Audio signal is an analog signal. Physics describe it as a wave. Analog signal cannot be perfectly recreated using digital processing. Such process can be seen as an attempt to store Pi number using floating-point arithmetics. Using higher storage precession (decimal places) we can achieve values closer to the original, but each additional digit has lower weight (value). Ultimately, no matter how high precision we use, we can never perfectly recreate the original value.
The same principle applies to digital processing of analog signals. Digital signal must be stored using limited number of bits and thus values it can store as limited. Analog signal is a continuous set of values. Digital recreation of analog signals is conducted using a sampling process. Sampling is nothing more that saving sequence of samples to created a discrete-time signal. Sampling is done by measuring values of continuous signal at so called sampling frequency. CD audio uses sampling frequency of 44,1 kHz, that is 44100 samples are taken in one second.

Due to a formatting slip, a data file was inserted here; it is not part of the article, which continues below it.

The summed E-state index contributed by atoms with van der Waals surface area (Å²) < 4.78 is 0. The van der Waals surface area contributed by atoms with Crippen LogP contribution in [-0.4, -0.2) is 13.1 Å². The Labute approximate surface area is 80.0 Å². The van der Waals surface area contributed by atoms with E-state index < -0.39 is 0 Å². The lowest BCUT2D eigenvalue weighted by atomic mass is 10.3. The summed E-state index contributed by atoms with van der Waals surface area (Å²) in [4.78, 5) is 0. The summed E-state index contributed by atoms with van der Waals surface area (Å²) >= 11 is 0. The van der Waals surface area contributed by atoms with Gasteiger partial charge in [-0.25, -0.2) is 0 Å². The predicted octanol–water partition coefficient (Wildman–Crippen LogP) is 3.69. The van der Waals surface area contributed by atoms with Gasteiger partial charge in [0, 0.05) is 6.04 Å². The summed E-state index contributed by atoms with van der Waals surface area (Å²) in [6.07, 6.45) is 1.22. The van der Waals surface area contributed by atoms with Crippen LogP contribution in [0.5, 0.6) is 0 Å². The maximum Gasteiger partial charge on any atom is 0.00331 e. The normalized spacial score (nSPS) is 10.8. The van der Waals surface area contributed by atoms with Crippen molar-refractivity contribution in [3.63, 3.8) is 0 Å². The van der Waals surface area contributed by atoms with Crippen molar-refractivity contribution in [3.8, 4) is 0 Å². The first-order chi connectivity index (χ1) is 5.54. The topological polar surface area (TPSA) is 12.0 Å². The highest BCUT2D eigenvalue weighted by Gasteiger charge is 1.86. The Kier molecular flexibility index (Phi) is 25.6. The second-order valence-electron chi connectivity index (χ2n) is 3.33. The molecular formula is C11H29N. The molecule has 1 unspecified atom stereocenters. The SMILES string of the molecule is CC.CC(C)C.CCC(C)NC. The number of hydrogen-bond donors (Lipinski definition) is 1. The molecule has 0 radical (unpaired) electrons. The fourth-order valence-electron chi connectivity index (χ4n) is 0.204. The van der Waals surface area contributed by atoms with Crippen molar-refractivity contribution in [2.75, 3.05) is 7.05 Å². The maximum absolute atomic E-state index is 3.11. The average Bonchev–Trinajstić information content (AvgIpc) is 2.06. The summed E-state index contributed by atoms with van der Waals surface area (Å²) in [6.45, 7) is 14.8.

Quality of digital signal is measured in bits of information per sample. Audio is typically recorded at 16-bit depth. Bit depth informs about sample resolution. The higher the bit depth, the better the sampling and signal quality. Value mapping process must ensure that values can fit a 16-bit set of values. The process of mapping analog values from larger set to output values in a smaller set, and the information lost in the process is referred to as quantization noise.